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Kathryn Rosenberg

Canine expert reveals the secret to a successful training session with your dog, and it might just surprise you

Woman training her Golden Retriever in the park

Whether you're trying to avoid the most common loose leash walking mistakes or you're wondering why your dog's recall isn't reliable no matter what you do, there's no denying that training can feel like a challenge some days.

If you've been arming yourself with the very best dog treats and doing everything by the book, but you're still not seeing the positive changes in your dog's behavior that you're wanting to see, your training sessions might be missing one secret ingredient.

According to expert trainer Carolyn, who is also the founder of Good Dog Training, it's super easy to fall into the trap of becoming the wrong kind of teacher when we're training our dogs. 

"Who do you want to work with?" Carolyn asks. "A supportive, kind teacher, or a militaristic, punishment-focused teacher?"

While none of us mean to adopt the latter approach, it's so easy to become frustrated with our dogs behavior, especially if they struggle with separation anxiety, are reactive, or tend towards being destructive.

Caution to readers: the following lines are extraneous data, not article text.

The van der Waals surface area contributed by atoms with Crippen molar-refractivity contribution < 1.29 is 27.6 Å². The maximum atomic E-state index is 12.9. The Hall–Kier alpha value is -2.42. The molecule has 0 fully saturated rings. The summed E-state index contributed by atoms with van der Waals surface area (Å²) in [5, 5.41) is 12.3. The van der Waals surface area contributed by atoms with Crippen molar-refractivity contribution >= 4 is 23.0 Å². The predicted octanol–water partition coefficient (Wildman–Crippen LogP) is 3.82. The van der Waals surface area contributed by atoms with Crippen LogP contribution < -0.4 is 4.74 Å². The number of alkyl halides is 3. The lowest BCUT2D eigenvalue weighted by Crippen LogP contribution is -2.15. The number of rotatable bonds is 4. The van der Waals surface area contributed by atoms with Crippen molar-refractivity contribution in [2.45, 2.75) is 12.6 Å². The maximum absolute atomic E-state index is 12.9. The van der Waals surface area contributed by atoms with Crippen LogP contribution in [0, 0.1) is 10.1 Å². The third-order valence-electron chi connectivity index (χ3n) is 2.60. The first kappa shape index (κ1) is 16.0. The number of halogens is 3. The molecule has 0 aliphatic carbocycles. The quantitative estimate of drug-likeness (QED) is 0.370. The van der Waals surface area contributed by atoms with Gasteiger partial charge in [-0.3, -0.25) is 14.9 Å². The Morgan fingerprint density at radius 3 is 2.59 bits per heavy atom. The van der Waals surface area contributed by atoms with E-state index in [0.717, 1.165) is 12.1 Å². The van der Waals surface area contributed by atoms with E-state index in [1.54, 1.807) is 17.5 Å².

This frustration can cause us to slip into unhelpful behaviors ourselves without meaning to. 

However, Carolyn says that both your training sessions, and your relationship with your dog, will improve dramatically if you're aware of these two different approaches. 

A supportive and kind teacher is someone who: 

  • Walks you through what to do
  • Celebrates when you get it right
  • Helps you fix mistakes without making you feel stupid
  • Offers support and guidance
  • Always has your back if you're stressed, or confused, or scared

In contrast, a militaristic and punishment-focused teacher is someone who:

  • Waits for you to make a mistake so they can punish you
  • Expects immediate and perfect obedience 100% of the time
  • Doesn't offer support or guidance

"We all want to work with the person who is kind and supportive, who understands we're going to make mistakes," Carolyn says.

"If you've ever worked with that person, you know how much easier it is to learn, how excited you are, how great your relationship is with that person. That's what your dog wants too."

Carolyn says that when you're training your dog, you want to be the person that YOU would want to work with. 

"Teach your dog the way you would want someone to teach you."

Implementing Carolyn's advice when interacting with your dog has the potential to yield huge results when it comes to your pup being able to master new skills and behaviors.

However, if you feel that you and your canine companion would benefit from some 1:1 support, we recommend reaching out to a professional trainer.

Just be sure to read our guide to how to spot dog trainer red flags first to ensure you're working with someone who uses positive training methods and has the appropriate qualifications. 

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